The debt-ceiling debate in Congress continues to be one of the most contentious issues facing our nation. Many of our leaders are scrambling to slash spending and benefits.

As mayor of Beaverton, I am urging our congressional leaders to exercise caution. We must not be blinded by false promises of fiscal responsibility and cut programs that actually save taxpayers' money.

Congress is considering a provision to enact a co-payment for seniors who require home health care services. Essentially, this is a tax increase on seniors. It would take more money out of the pockets of senior-home-health patients, of which three out of five live below the poverty line. Not only is this a tax on the elderly, it creates higher long-term medical costs. Home health care is generally more convenient and less expensive than care provided in a hospital or skilled nursing facility.

Having served many years on the Washington County Aging and Veteran Services Advisory Council, I have seen firsthand the tremendous cost savings of keeping seniors in their homes. Why push people into facilities that cost thousands of dollars per month, verses hundreds for in-home care?

As an example: In 2007, Medicare's average Part A and Part B payment for a home-health visit was just $137, compared with $325 per day in a skilled nursing facility, and $1,447 for one day in the hospital.

The debt crisis is serious, but we must be strategic in how we address it. To add a provision where millions of seniors are obligated to pay new fees - for services they are currently receiving - that just doesn't make any sense.

This will also hurt small communities. More than 500,000 registered nurses, licensed practical nurses, home health aides and other practitioners provide home health care to patients. Forty-three million Americans provide home care for an elderly family member or friend. Raising their taxes will force many seniors away from home health care, which will cost their providers their jobs.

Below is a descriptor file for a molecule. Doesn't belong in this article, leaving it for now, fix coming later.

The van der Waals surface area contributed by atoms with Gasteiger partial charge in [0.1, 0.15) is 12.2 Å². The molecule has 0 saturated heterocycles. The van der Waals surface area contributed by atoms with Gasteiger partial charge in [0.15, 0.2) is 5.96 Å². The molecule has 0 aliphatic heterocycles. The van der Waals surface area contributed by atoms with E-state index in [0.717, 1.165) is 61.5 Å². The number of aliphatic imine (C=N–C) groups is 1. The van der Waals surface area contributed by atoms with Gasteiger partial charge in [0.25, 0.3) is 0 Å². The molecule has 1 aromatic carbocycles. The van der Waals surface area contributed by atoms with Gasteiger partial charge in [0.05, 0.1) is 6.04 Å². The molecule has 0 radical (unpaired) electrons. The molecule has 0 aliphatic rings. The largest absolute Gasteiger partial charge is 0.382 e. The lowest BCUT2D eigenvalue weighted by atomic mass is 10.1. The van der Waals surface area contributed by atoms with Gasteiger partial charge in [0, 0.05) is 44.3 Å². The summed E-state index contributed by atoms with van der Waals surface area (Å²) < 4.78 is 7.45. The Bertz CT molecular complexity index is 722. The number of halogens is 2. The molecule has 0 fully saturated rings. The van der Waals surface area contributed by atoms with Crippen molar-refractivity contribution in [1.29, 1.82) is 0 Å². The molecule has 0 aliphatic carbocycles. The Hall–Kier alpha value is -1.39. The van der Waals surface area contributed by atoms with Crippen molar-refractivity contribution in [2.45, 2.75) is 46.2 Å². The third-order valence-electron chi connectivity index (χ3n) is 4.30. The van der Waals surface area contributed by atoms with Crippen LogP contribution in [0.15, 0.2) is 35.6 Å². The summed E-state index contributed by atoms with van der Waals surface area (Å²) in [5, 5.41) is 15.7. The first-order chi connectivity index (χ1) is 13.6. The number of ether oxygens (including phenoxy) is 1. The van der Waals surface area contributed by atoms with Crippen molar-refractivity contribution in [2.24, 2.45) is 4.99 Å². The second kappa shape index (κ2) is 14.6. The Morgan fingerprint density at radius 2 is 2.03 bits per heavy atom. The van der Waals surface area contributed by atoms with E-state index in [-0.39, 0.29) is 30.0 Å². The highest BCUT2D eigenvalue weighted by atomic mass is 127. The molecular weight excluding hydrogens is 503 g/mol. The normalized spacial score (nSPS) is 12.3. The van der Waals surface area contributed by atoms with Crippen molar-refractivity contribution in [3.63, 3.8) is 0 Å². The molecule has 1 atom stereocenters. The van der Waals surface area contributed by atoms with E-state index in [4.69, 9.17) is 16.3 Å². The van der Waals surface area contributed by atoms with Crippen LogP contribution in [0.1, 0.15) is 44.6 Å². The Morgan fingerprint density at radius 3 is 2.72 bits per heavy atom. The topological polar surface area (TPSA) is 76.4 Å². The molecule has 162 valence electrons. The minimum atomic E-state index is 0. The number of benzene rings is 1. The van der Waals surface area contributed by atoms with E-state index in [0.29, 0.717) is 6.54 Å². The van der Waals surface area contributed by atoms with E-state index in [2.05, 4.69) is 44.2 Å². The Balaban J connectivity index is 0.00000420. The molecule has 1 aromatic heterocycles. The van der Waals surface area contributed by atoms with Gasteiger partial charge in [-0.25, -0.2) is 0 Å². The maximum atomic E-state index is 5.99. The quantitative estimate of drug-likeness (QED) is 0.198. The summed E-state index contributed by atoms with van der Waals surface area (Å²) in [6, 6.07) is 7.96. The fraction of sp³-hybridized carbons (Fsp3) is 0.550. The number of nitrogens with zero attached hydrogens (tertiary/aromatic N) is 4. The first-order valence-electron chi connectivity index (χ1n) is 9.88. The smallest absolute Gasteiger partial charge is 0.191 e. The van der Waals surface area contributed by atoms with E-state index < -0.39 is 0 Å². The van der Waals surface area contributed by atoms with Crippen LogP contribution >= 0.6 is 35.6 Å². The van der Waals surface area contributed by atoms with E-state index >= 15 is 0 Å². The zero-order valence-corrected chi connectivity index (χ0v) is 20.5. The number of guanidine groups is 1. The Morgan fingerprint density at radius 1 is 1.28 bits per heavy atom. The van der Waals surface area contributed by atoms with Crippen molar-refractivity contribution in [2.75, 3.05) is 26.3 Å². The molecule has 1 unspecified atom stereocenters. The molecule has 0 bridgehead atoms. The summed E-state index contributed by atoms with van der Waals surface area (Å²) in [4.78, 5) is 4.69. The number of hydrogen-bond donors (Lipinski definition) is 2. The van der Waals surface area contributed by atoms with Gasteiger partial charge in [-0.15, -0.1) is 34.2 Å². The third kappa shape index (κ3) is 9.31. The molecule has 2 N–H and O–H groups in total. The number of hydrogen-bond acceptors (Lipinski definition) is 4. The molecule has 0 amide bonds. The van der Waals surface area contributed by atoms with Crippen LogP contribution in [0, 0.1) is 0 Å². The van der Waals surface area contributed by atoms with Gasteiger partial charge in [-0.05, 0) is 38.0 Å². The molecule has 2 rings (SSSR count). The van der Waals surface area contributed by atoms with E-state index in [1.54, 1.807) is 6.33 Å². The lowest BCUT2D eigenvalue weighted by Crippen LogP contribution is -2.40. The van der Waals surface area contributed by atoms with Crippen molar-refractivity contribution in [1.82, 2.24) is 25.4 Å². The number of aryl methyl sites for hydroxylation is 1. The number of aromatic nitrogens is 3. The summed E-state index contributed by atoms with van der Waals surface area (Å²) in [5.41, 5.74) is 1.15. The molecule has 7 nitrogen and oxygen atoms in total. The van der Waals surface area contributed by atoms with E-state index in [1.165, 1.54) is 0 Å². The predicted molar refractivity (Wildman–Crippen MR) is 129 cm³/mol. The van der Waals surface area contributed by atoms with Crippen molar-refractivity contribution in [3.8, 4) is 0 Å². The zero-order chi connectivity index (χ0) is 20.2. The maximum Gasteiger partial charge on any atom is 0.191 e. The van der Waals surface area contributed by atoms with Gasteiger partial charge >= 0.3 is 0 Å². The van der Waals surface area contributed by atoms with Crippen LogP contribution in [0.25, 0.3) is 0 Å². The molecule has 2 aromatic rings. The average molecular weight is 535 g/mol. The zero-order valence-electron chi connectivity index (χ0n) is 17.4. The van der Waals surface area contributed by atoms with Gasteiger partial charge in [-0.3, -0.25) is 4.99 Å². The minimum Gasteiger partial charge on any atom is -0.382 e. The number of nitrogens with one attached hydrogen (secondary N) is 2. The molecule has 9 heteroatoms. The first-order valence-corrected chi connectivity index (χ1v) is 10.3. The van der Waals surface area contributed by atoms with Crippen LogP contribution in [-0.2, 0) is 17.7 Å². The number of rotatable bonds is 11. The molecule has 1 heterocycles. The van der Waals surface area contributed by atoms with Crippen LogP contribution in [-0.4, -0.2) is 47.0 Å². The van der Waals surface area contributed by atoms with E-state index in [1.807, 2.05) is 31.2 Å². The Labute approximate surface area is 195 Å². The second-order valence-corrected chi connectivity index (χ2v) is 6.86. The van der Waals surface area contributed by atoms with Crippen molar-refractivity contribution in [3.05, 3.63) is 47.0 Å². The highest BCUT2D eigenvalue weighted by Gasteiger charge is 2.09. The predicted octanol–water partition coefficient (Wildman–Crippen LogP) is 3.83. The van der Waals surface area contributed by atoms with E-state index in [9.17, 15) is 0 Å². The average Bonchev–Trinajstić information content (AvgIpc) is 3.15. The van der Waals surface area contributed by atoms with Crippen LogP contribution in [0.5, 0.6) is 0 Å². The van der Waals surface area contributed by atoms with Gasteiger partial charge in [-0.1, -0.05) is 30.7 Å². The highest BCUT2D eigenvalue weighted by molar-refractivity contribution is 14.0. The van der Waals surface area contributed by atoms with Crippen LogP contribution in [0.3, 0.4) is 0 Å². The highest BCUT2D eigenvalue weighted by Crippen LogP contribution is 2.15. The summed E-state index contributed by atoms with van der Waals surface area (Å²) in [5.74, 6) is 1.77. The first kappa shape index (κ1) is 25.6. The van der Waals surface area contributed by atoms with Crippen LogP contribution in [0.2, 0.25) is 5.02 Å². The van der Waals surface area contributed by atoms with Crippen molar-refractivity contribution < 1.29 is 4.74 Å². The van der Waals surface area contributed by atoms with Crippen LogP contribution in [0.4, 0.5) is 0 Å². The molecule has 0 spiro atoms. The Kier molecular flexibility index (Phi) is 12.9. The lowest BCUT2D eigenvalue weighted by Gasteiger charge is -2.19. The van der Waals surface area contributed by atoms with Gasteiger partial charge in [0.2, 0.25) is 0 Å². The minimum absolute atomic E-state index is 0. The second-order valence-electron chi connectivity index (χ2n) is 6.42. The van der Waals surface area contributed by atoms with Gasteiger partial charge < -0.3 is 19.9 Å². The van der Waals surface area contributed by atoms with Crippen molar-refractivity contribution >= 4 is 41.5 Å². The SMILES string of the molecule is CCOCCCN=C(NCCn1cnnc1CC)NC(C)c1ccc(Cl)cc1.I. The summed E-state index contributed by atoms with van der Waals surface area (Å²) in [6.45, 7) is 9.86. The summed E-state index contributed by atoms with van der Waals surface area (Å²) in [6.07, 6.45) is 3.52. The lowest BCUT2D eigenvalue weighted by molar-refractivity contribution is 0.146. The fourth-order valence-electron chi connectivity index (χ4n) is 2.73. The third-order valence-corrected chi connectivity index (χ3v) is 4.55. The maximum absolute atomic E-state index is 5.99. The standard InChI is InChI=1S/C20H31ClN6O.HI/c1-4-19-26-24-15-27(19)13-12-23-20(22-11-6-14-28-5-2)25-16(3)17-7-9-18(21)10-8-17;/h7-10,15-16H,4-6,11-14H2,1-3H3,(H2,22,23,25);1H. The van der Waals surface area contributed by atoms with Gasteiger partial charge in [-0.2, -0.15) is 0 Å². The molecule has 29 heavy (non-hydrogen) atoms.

I support Congress making responsible budget cuts and finding new revenue sources. However, I cannot support raising the cost of home health care for our seniors.

A better approach would be to focus on eliminating fraud, abuse and waste in Medicare. Reports suggest that if fraudulent activity were stifled - within a series of 25 counties where home health episodes were nearly twice the rate of the United States - Medicare could save more than $700 million annually.

Adding new fees on the backs of our seniors is shortsighted; it will do nothing to reduce the fraud and abuse within the system. If Congress moves forward with this provision, it will lead to unemployment and more jobs lost in our communities, and will not solve our debt crisis.

Join me in urging our congressional leaders to stand up for our seniors.

(Soapboxes are guest opinions from our readers, and anyone is welcome to write one. Dennis Doyle is Beaverton's mayor.)

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